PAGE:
Mutant Orchids Have a lot to Teach Us About Parasitic Plants

A) Albino and (B) green individual of  Goodyera velutina .

A) Albino and (B) green individual of Goodyera velutina.

The botanical world is synonymous with the idea of photosynthesis. Plants take in carbon dioxide and water and utilize light to make their own food. However, not all plants make a living this way. There are many different species of plants that have evolved a parasitic lifestyle to one degree or another. Some of my favorites are those that parasitize mycorrhizal fungi. We call these plants “mycoheterotrophs” and they are fascinating to say the least. Orchids are especially prone to this strategy, with over 1% of all known species having completely lost the ability to photosynthesize.

Our knowledge of the mycoheterotrophic strategy is fragmentary at best. We still don’t fully understand things like how the plants obtain what they need from the fungus nor how they are able to maintain their parasitic lifestyle without the fungus catching on and rejecting the one-sided partnership. This is not to say we know nothing. In fact, as technologies advance, we are unlocking at least some of the mysteries of mycoheterotrophic plants. Some of the best advances come from studying mutant, albino orchids. To understand how, we have to take a closer look at the “average” orchid lifestyle.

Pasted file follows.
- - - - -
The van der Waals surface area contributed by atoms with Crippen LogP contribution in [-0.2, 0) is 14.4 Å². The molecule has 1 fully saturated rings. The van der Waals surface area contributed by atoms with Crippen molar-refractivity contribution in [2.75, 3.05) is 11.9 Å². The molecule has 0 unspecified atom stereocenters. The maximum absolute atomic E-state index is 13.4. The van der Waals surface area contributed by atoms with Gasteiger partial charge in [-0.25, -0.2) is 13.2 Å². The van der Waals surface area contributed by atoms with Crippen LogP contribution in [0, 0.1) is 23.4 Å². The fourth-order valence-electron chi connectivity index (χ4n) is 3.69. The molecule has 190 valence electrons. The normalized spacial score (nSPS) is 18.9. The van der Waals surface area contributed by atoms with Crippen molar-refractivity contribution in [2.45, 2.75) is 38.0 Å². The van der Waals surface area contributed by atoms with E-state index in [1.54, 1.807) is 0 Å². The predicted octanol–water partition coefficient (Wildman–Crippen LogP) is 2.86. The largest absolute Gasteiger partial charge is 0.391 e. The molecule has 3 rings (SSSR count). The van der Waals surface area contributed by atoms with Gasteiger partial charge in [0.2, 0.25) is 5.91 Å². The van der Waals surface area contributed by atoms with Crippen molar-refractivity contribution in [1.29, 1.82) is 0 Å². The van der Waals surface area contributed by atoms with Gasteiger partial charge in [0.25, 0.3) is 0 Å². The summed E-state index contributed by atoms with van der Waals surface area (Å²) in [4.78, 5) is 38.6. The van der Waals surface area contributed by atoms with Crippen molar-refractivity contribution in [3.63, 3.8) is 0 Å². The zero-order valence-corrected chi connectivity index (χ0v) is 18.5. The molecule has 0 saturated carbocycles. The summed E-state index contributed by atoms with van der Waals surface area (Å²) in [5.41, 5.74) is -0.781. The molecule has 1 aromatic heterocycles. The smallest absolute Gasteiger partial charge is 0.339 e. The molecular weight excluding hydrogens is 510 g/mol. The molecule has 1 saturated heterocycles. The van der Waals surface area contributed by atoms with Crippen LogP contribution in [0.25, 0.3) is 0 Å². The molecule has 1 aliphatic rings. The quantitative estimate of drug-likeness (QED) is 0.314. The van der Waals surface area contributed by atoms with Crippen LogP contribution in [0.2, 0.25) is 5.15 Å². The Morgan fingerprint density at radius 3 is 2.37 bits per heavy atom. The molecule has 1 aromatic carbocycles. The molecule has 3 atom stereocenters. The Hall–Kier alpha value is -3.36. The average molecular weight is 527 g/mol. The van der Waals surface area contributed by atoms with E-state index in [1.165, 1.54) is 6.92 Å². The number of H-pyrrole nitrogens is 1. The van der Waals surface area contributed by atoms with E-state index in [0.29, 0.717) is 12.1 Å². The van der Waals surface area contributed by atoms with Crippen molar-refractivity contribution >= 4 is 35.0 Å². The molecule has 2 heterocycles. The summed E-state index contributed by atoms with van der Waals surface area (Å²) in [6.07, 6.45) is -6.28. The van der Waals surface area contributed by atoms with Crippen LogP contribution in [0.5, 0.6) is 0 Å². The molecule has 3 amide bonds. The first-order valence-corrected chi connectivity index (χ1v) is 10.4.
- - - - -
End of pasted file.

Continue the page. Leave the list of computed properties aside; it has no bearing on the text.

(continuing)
Orchids in general make great candidates for understanding the evolution of mycoheterotrophy because all of them start their lives as parasites. Orchids produce some of the smallest seeds in the plant kingdom and without the help of mycorrhizal fungi, they would never be able to germinate. For much of their early life, orchids rely on fungi to provide them with both their mineral and carbohydrate needs. Only after the orchids are large enough to grow leaves will most of them start to give back to their fungal partners in the form of carbohydrates generated from photosynthesis.

Still, many orchids never fully let go of this parasitic lifestyle. This is especially true for orchids living under dense forest canopies. With light in limited supply, many orchids adopt a mixotrophic lifestyle. Essentially this means that although they actively photosynthesize, they nonetheless rely on fungi to provide them with both carbohydrates and minerals. Mixotrphy is likely the most wide-spread orchid strategy and it has been hypothesized that it is also the first step along the path to becoming fully parasitic. This is where the mutant orchids enter the equation.